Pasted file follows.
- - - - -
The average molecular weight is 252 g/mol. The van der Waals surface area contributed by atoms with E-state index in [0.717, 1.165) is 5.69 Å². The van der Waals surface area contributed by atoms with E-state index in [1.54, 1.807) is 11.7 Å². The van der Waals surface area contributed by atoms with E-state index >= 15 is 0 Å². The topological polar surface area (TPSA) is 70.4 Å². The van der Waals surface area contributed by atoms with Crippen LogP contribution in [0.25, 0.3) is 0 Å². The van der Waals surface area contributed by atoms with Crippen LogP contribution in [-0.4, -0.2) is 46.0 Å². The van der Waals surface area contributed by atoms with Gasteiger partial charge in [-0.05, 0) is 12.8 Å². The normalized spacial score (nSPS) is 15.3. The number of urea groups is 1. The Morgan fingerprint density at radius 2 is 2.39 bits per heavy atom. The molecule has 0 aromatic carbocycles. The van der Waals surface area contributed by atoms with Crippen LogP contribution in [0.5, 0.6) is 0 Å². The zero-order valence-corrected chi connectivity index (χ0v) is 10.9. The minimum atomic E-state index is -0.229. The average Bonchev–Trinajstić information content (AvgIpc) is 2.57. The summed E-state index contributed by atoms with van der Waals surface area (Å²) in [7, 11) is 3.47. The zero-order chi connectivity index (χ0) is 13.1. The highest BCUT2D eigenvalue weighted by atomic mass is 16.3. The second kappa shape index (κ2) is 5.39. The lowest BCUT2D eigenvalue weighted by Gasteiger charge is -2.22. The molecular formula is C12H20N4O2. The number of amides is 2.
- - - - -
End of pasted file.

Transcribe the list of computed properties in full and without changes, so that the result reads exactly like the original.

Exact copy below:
The average molecular weight is 252 g/mol. The van der Waals surface area contributed by atoms with E-state index in [0.717, 1.165) is 5.69 Å². The van der Waals surface area contributed by atoms with E-state index in [1.54, 1.807) is 11.7 Å². The van der Waals surface area contributed by atoms with E-state index >= 15 is 0 Å². The topological polar surface area (TPSA) is 70.4 Å². The van der Waals surface area contributed by atoms with Crippen LogP contribution in [0.25, 0.3) is 0 Å². The van der Waals surface area contributed by atoms with Crippen LogP contribution in [-0.4, -0.2) is 46.0 Å². The van der Waals surface area contributed by atoms with Gasteiger partial charge in [-0.05, 0) is 12.8 Å². The normalized spacial score (nSPS) is 15.3. The number of urea groups is 1. The Morgan fingerprint density at radius 2 is 2.39 bits per heavy atom. The molecule has 0 aromatic carbocycles. The van der Waals surface area contributed by atoms with Crippen LogP contribution in [0.5, 0.6) is 0 Å². The zero-order valence-corrected chi connectivity index (χ0v) is 10.9. The minimum atomic E-state index is -0.229. The average Bonchev–Trinajstić information content (AvgIpc) is 2.57. The summed E-state index contributed by atoms with van der Waals surface area (Å²) in [7, 11) is 3.47. The zero-order chi connectivity index (χ0) is 13.1. The highest BCUT2D eigenvalue weighted by atomic mass is 16.3. The second kappa shape index (κ2) is 5.39. The lowest BCUT2D eigenvalue weighted by Gasteiger charge is -2.22. The molecular formula is C12H20N4O2. The number of amides is 2.